Royal Navy Wireless Telegraphy Training School
Opened April 1942
In April 1942 the Royal Navy Wireless Telegraphy Training School was opened in Brighton to train communications ratings and WRNS personnel. The school headquarters was established at 29 Queen’s Road with other sites in Brighton being requisitioned for the use of the school; the main instructional site was located in the former St. Dunstan’s property at West House, 12-14 Portland Place, Kemp Town. The St. Dunstan’s organisation, which cared for war-blinded ex-servicemen, had begun evacuating its premises in Brighton in the autumn of 1940 when the south coast of England became a dangerous place to be after the fall of France in June. The residential care home that was West House was relocated to Melplash Court in Dorset.
Brighton I and Brighton II
The HQ and West House buildings were known by the names Brighton I and Brighton II but the unit was never commissioned with an official ship’s name. The school was most likely a dispersed sub unit of the main RN Signals School, HMS Mercury, at East Meon, near Petersfield, Hampshire.
Trainees billeted locally
Ratings attending the school undertook their initial training at West House and were billeted locally in Kemp Town. Telegraphist Clifford Dennison who attended course 72 during 1943 recalls that he was billeted, along with seven others, with a Mrs Morris at 18 Broad Street during his first stint at the school. Training was undertaken by instructor officers and Mr White, a former G.P.O. employee with specialist skills.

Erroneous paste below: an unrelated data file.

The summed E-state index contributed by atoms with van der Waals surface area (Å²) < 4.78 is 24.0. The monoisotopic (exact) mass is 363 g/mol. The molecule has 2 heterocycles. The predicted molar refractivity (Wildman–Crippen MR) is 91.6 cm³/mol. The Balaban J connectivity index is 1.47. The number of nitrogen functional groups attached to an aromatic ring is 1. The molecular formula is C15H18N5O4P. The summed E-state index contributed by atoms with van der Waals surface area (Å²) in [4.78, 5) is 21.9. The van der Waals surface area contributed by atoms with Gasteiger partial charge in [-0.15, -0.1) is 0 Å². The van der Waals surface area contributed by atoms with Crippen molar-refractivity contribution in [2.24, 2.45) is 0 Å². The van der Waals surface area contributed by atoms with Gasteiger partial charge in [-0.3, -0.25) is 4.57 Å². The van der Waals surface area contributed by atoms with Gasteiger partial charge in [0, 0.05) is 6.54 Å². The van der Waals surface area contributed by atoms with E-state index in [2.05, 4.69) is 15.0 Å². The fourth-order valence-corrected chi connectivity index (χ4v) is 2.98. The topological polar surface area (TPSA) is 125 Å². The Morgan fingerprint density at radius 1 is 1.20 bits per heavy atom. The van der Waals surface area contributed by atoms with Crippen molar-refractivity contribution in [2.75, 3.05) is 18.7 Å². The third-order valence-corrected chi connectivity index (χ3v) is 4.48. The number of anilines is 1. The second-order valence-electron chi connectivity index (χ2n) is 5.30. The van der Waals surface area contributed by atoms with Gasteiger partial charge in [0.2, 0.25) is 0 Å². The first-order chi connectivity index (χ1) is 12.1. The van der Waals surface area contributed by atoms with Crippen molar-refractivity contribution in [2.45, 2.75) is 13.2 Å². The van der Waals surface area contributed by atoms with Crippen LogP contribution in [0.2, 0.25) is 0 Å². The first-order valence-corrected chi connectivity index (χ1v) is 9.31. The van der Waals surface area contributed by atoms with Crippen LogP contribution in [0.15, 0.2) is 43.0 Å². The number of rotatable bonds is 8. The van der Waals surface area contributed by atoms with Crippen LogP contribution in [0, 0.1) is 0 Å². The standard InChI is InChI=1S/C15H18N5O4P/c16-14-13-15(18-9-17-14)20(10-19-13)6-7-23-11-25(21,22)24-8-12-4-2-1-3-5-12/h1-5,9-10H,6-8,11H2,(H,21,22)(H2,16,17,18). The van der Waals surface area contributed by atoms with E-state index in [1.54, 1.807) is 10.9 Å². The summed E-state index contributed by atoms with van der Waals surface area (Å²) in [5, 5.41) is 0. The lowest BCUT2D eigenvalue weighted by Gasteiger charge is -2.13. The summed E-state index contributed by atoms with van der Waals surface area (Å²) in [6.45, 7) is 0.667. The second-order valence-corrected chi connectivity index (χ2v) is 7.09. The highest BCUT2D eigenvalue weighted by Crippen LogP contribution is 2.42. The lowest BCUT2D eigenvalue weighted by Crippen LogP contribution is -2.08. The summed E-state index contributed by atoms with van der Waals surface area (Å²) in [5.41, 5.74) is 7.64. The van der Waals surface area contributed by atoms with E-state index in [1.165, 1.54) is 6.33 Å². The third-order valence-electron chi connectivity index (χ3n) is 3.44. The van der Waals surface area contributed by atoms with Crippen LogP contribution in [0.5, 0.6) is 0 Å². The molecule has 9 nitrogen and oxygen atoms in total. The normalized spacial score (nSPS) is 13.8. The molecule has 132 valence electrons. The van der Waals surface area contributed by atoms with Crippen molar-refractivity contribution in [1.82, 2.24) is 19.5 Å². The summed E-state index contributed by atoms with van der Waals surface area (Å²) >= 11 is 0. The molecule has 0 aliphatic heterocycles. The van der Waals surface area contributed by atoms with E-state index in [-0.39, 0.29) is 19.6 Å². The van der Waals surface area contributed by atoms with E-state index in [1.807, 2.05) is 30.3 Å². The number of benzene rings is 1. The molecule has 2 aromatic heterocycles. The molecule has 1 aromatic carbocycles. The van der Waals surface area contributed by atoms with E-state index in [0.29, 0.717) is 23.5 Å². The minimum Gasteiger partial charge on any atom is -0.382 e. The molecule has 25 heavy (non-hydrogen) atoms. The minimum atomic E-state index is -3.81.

Courses at Eastbourne
Beginning in November 1943 a wireless telegraphy school was established at St. Bede’s Preparatory School, Eastbourne. On completing the initial phase of training in Brighton ratings transferred to Eastbourne for specialist training. In the case of Telegraphist Dennison this was training to interception of Japanese Morse code. From Eastbourne ratings returned to Brighton to finish off and be passed out as Special Operators and rated Telegraphist (S). Clifford Dennison and others were billeted at 21 Lower Rock Gardens on their return. Passing out classes had a group photograph taken, this was on waste ground adjacent to West House. From Brighton ratings were drafted to other units, Clifford was sent to Ceylon to intercept Japanese military messages.
The school was closed after V-E Day 1945, and appears to have moved to a location in Wimbledon; work began to clean up and prepare West House for the return of its owners St. Dunstan’s as soon as the school had finished relocating. St. Dunstan’s was able to move their permanent residents back from Melplash and reoccupy the building in July 1945. At some point after this the name was changed from West House to Pearson House.
For more photographs of classes passing out visit my other web page click here.